A corn is a thickening, or bump, on the outer skin layer. They are usually 3 mm to 10 mm in diameter and have a hard center.
They tend to be painful and occur at sites of pressure or friction, usually from ill fitting shoes. Pain can disrupt normal walk and patient can’t put pressure on feet to stand.
It usually develops over bony areas, such as the toe joints. Corns may also develop between the toes.
A callus is a painless thickening of skin due to repeated pressure or irritation. Calluses can appear on any part of the body, especially the hands, feet and knees.
Corns and calluses are the result of the skin forming a protective area in response to repeated irritation. Continued pressure causes the irritated area to grow at a faster rate, leading to overgrowth.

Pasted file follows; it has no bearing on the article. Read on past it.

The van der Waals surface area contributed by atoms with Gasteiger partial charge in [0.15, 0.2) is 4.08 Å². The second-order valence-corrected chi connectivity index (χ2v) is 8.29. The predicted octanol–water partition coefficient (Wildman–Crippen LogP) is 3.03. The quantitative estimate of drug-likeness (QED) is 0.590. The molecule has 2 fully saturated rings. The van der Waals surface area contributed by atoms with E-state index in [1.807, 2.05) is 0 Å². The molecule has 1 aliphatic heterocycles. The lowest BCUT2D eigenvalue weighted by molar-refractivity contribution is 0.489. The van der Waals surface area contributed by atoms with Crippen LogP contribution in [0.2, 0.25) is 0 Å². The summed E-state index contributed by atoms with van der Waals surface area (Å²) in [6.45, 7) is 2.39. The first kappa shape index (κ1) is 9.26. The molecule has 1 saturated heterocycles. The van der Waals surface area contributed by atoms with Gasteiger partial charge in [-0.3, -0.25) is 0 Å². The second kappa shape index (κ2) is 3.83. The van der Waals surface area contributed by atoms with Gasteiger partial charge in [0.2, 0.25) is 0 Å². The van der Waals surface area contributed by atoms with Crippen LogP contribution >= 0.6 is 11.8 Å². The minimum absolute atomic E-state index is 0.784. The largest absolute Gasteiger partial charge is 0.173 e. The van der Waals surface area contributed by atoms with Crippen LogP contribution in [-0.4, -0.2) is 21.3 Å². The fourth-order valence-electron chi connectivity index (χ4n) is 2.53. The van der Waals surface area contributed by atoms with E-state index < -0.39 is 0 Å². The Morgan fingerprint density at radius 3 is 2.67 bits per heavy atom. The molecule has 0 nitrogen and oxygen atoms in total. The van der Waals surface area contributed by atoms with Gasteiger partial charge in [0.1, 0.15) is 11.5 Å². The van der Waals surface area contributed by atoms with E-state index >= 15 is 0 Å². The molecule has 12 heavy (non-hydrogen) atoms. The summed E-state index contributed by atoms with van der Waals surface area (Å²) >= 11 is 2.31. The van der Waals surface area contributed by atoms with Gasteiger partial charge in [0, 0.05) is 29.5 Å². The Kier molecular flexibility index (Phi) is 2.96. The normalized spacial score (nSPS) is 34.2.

- Common medical practice is use corn-cap to allay the pain and to soften the corn.
- If this doesn’t help, then surgery is the answer in allopathy.
- Here homeopathic treatment comes in handy and the use of knife can be avoided.
- Aim is to treat the patient, so that the tendency of abnormal thickening of the skin is restored to normal skin formation.
- In cases where corns reappear after surgery, homeopathic treatment may be the most potent answer.